|A.K.A.||William Leslie Johnson, William Johnson|
|Is||Politician Military officer Businessperson Business executive Soldier Officer|
|From||United States of America|
|Type||Business Military Politics|
|Birth||10 November 1954, Roseboro, Sampson County, North Carolina, USA|
William Leslie Johnson (born November 10, 1954) is an American politician who has been the U.S. Representative for Ohio's 6th congressional district since 2011. He is a member of the Republican Party.
Early life, education, and business career
Born in Roseboro, North Carolina in 1954, he grew up on family farms. He entered the United States Air Force in 1973, and married Wanda Florence Porter on April 30, 1975. They had 3 children. He retired as a Lieutenant Colonel after a military career of more than 26 years. He graduated summa cum laude from Troy University in Troy, Alabama in 1979, and he earned his master's degree from Georgia Tech in 1984. During his tenure in the U.S. Air Force, Johnson was recognized as a Distinguished Graduate from the Air Force Reserve Officer Training Corps, Squadron Officers School, and Air Command & Staff College.
He is a recipient of the Air Force Meritorious Service Medal, the Air Force Commendation Medal, and the National Defense Service Medal. As Director of the Air Force's Chief Information Officer Staff at U.S. Special Operations Command, he worked directly with senior congressional and Secretary of Defense representatives, as well as top leaders within the various U.S. intelligence communities, to ensure America's Special Operations forces were adequately equipped to carry out critical national security missions.
He co-founded Johnson-Schley Management Group, an information technology (IT) consulting company that increased revenues by more than 200% in just three years under his leadership. In 2003, he left the company to form J2 Business Solutions, where he provided executive level IT support as a defense contractor to the U.S. military. From 2006 to 2010, he served as Chief Information Officer of a global manufacturer of electronic components for the transportation industry.
U.S. House of Representatives
In May 2010, Johnson defeated two primary opponents to earn the Republican nomination. In the general election, Johnson won his bid by a 50–45% margin against incumbent Charlie Wilson. He began his term in the 112th United States Congress on January 3, 2011.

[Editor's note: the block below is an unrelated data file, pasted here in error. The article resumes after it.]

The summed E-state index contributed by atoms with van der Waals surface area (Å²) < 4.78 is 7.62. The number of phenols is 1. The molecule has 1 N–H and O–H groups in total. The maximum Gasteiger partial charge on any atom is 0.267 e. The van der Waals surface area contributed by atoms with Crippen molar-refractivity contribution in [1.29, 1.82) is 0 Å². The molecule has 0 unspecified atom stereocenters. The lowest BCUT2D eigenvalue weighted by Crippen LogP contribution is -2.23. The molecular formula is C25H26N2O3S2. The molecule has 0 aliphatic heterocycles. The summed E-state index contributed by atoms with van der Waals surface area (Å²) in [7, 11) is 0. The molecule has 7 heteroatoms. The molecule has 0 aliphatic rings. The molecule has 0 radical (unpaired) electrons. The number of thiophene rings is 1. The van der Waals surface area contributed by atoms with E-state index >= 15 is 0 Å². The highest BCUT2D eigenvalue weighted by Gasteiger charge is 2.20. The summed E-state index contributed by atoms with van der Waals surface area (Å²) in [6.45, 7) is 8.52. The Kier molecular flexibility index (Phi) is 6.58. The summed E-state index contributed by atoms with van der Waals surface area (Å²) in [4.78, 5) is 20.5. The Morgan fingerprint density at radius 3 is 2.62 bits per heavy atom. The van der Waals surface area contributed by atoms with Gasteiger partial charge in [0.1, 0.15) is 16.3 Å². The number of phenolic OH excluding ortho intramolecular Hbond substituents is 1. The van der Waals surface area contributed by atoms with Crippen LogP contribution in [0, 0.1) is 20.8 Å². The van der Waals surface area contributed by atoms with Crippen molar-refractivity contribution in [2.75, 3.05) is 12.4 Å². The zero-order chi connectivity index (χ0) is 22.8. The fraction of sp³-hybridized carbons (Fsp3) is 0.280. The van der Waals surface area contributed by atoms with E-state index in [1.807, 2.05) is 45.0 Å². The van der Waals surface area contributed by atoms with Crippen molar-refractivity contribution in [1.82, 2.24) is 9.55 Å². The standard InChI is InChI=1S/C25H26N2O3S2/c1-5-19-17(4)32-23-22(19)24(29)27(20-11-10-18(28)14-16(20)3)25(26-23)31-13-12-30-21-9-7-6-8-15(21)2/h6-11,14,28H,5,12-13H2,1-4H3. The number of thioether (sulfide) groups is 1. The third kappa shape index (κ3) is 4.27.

In November 2011, Wilson filed a rematch in the newly redrawn 6th District, which had been made slightly friendlier to Republicans in redistricting. Johnson defeated Wilson again in a heavily contested race 53% to 47%, and began his second term in January 2013.
In 2014, Johnson faced off against heavily-recruited Democrat Jennifer Garrison, a former State Representative and lawyer from Marietta, Ohio. Johnson defeated Garrison handily 58% to 39% with Green Party candidate Dennis Lambert taking 3%. He began his third term in January 2015.
Johnson was re-elected to a fourth term in the 2016 general election, defeating Democrat Michael Lorentz, the mayor of Belpre, Ohio by a margin of 71%-29%.
Johnson was re-elected to a fifth term, defeating Democrat Shawna Roberts, of Barnesville, Ohio, by a margin of 69%-30%.
Bill Johnson is a member of both the Conservative Republican Study Committee and the centrist Republican Main Street Partnership. During the 112th Congress, Johnson's "Veteran's Health Care Facilities Capital Improvement Act" was passed into law.
Additionally, the House passed Johnson's "World War II Memorial Prayer Act" which would require the prayer President Franklin Roosevelt gave on D-Day to be placed on the World War II memorial.
The House also passed Johnson's "Stop the War on Coal Act" which would stop the creation of any new rules that threaten mining jobs. Both pieces of legislation have been sent to the Senate for consideration. Johnson sponsored of H.R. 4036, the "Pass a Budget Now Act" which would cut the pay of legislators if a budget is not passed by April 15 of each year.
Race Relations and National Black Lives Matter Protests
On August 12, 2017 Johnson made the following comment on Facebook after violent demonstrations, led by white nationalist groups, occurred in Charlottesville, Virginia: "Today's violence in Charlottesville VA is disgraceful and tragic. America is better than this. The members of these fringe groups who broke laws and caused injury and death should be punished to the fullest extent of the law." The white power demonstration left one counter-protester killed when Ohio resident and avowed neo-Nazi, James Alex Fields Jr., rammed his car into a crowd of counter-protesters.
Johnson has taken a hard line against nationwide protests on police brutality that swept the country following the death of George Floyd at the hands of police on May 25, 2020, posting on Facebook "The rioters aren’t seeking positive change; they don’t want to make our nation better. They want destruction, anarchy, and a breakdown of our society, and we cannot allow these acts of sedition to continue. Local, state, and national leaders across America must unite with a single focus to stop this senseless violence."
As protesters call for the removal of statues across the country deemed racist, Johnson authored an opinion piece for the Washington Examiner, titled "Our History Can Safeguard our Future." In his piece, Johnson defends such statues, stating "To really unify our country, we must pause and consider our history to provide context for our current national dialogue. We need to step out from behind our keyboards and learn more of the nuance of our shared heritage."
Support for President Trump